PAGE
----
modes of automotive manufacturing

We need to go back over 100 years to understand this long structural change in automotive manufacturing. In the early years of the industry, expert craftsmen built vehicles by hand and created modern luxury machines. This represented Mode 0 manufacturing, with a lack of automation. With automation in the 1960s and 1970s came Mode 1 manufacturing, whereby machines and tools were automated to perform tasks based on operator programs. Today, new concepts in machine learning, artificial intelligence (AI), and predictive processes present manufacturing leaders with new complexities – and opportunities – to move from Mode 1 manufacturing to Mode 2 operating models and processes. This represents a natural progression from original manual operations and work tasks to taking advantage of advances in technology, integration, and Big Data.

This enables manufacturers to consider a brand new operating model of what to build, how to build, and when to build that were never before possible. As automotive manufacturers move to Mode 2 operations and address vehicle-market opportunities that the new automotive market offers, manufacturing leaders also must consider the current revenue market during the shift. The ability to operate in a “bimodal” manufacturing environment allows carmakers and suppliers to build vastly different components and assemblies within a confined, integrated, and flexible environment.

Mode 2 manufacturers can create standard-capability vehicles alongside those completely outfitted for ridesharing and digital services. Additive manufacturing allows 3-D printed tooling to build plastic parts as and where needed, reducing vendor-managed inventories, production constraints, and bottlenecks.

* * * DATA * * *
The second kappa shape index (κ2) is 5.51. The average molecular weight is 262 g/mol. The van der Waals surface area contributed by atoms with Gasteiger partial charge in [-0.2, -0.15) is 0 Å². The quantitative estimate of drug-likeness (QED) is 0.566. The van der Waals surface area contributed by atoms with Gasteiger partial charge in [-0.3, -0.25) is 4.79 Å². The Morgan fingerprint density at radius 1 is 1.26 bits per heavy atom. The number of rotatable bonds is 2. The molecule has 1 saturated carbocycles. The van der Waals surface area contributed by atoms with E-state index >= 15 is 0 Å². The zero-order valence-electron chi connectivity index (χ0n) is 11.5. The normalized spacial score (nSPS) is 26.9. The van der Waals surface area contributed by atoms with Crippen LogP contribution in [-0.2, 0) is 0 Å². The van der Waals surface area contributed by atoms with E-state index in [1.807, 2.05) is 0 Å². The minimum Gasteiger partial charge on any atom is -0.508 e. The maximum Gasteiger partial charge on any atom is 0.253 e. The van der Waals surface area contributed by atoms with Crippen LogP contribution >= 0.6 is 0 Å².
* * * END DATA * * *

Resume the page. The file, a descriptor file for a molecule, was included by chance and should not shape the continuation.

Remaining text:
difference between mode 1 and mode 2

As the need to maintain current production volumes remains while traditional automotive vehicles give way to more advanced transportation, connected vehicle automakers and suppliers are creating bimodal manufacturing capabilities. Both Mode 1 and Mode 2 manufacturing capabilities coexist, driving manufacturing executives to manage assets, processes, and talent flexibly with greater plant integration.

Today, leading Mode 2 automotive manufacturers are taking advantage of flexible, intelligent operating models to drive profit and increase competitiveness while taking advantage of new market opportunities in the rideshare, electrification, and connected vehicle segments. But why change? Perhaps Harvard Business School’s Clayton Christensen – who introduced the theory of disruptive innovation 20 years ago – says it best: “The incumbent leaders never see it coming. They focus on their best customers and try to provide what they need [today]” versus what the market needs to deliver tomorrow.

For manufacturing leaders, it will indeed be a wild ride until 2030 and beyond.

Learn more about the changing nature of vehicle ownership in Enter The Digital Consumer, Driver, Services Buyer.